Monday, 19 January 2015

Sleeping Beauty (continued)

Then I contemplated her, inch by inch, for several hours, and the only sign of life I could detect were the shadows of the dreams that passed along her forehead like clouds over water. Around her neck she wore a chain so fine it was almost invisible against her golden skin, her perfect ears were unpierced, her nails were rosy with good health, and on her left hand was a plain band. Since she looked no older than 20, I consoled myself with the idea that it was not a wedding ring but the sign of an ephemeral engagement. "To know you are sleeping, certain, secure, faithful channel of renunciation, pure line, so close to my manacled arms," I thought on the foaming crest of champagne, repeating the masterful sonnet by Gerardo Diego. Then I lowered the back of my seat to the level of hers, and we lay together, closer than if we had been in a marriage bed. The climate of her breathing was the same as that of her voice, and her skin exhaled a delicate breath that could only be the scent of her beauty. It seemed incredible: The previous spring I had read a beautiful novel by Yasunari Kawabata about the ancient bourgeois of Kyoto who paid enormous sums to spend the night watching the most beautiful girls in the city, naked and drugged, while the agonised with love in the same bed. They could not wake them, or touch them, and they did not even try, because the essence of their pleasure was to see them sleeping. That night, as I watched over Beauty's sleep, I not only understood that senile retirement but lived it to the full.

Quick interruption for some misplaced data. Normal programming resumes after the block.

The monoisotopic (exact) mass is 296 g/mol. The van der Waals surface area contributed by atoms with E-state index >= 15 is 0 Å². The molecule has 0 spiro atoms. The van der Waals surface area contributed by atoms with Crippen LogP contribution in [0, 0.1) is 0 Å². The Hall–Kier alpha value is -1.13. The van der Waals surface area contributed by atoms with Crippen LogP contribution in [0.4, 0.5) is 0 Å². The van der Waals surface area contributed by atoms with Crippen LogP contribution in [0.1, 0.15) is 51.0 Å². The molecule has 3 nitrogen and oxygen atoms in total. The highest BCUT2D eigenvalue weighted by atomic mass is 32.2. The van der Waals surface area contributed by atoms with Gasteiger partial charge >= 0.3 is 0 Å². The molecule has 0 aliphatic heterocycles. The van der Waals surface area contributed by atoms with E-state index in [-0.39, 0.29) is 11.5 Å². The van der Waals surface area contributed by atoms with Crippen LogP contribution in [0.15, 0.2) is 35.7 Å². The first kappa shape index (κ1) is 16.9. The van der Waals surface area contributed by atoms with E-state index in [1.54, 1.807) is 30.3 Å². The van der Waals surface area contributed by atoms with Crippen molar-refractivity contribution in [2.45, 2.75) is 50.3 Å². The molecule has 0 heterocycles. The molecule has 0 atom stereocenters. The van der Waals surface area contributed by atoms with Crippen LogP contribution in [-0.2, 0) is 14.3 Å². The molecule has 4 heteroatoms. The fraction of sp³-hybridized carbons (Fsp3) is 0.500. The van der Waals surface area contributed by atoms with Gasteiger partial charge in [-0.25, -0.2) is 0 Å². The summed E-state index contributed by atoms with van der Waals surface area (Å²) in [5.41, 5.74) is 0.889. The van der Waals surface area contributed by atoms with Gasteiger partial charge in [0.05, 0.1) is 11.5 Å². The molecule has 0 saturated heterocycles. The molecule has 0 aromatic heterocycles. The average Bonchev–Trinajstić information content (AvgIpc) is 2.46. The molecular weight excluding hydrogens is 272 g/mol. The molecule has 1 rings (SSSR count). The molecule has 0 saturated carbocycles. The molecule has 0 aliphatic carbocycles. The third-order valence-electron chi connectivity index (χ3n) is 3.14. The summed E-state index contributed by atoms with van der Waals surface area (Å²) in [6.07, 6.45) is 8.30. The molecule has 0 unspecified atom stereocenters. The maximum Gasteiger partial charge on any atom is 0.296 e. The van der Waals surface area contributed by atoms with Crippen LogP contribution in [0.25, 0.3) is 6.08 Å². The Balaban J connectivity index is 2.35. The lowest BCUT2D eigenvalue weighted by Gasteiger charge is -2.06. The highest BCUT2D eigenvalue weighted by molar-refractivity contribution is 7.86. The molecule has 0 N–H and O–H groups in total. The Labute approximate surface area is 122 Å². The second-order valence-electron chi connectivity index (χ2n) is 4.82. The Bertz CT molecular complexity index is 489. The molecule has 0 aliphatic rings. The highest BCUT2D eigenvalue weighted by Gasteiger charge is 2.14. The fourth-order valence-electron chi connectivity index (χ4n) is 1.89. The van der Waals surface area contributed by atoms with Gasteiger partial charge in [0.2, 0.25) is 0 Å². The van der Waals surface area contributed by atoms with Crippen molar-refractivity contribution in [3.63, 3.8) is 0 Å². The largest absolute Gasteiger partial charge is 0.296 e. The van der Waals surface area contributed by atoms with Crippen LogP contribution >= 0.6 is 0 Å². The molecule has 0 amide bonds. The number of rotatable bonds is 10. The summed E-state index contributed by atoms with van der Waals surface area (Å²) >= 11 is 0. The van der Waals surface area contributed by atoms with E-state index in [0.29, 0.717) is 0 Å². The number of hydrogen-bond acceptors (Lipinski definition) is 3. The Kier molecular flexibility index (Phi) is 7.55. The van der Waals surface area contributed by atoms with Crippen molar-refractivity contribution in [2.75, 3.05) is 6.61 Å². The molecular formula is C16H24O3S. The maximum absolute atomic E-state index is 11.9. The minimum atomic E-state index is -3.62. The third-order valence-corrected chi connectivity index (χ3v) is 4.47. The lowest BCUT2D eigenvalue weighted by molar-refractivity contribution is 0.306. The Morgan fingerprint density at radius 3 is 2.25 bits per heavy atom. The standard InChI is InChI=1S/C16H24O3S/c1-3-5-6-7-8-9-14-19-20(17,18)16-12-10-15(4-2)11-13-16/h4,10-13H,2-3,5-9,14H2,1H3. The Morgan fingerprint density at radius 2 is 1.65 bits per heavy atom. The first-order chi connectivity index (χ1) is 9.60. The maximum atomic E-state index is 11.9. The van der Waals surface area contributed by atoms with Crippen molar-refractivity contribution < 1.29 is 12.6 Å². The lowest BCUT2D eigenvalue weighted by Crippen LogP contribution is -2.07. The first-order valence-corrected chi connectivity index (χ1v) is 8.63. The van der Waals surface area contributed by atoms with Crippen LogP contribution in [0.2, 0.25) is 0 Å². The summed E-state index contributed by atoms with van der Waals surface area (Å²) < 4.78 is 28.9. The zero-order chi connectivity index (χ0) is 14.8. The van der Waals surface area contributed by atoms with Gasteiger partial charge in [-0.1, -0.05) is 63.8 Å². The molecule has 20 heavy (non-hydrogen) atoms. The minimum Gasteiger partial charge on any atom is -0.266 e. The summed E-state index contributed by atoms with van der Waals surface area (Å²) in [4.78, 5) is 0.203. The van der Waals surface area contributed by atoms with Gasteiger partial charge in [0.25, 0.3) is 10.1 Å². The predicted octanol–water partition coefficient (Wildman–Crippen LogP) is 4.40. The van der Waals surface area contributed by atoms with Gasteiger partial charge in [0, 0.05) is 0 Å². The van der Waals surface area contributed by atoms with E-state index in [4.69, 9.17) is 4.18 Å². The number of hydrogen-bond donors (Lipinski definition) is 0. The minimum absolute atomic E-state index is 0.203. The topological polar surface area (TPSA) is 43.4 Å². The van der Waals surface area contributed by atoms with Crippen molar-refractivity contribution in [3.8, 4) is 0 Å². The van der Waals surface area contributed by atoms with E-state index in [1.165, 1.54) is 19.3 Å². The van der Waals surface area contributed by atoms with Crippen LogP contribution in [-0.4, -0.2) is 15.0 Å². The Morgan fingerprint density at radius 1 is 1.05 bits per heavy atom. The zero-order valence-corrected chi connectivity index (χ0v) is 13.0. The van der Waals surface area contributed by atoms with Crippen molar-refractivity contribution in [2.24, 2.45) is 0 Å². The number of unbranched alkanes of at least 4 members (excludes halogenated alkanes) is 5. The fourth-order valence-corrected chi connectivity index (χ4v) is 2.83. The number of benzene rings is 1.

(Sleeping Beauty and the Airplane, Gabriel Garcia Marquez)

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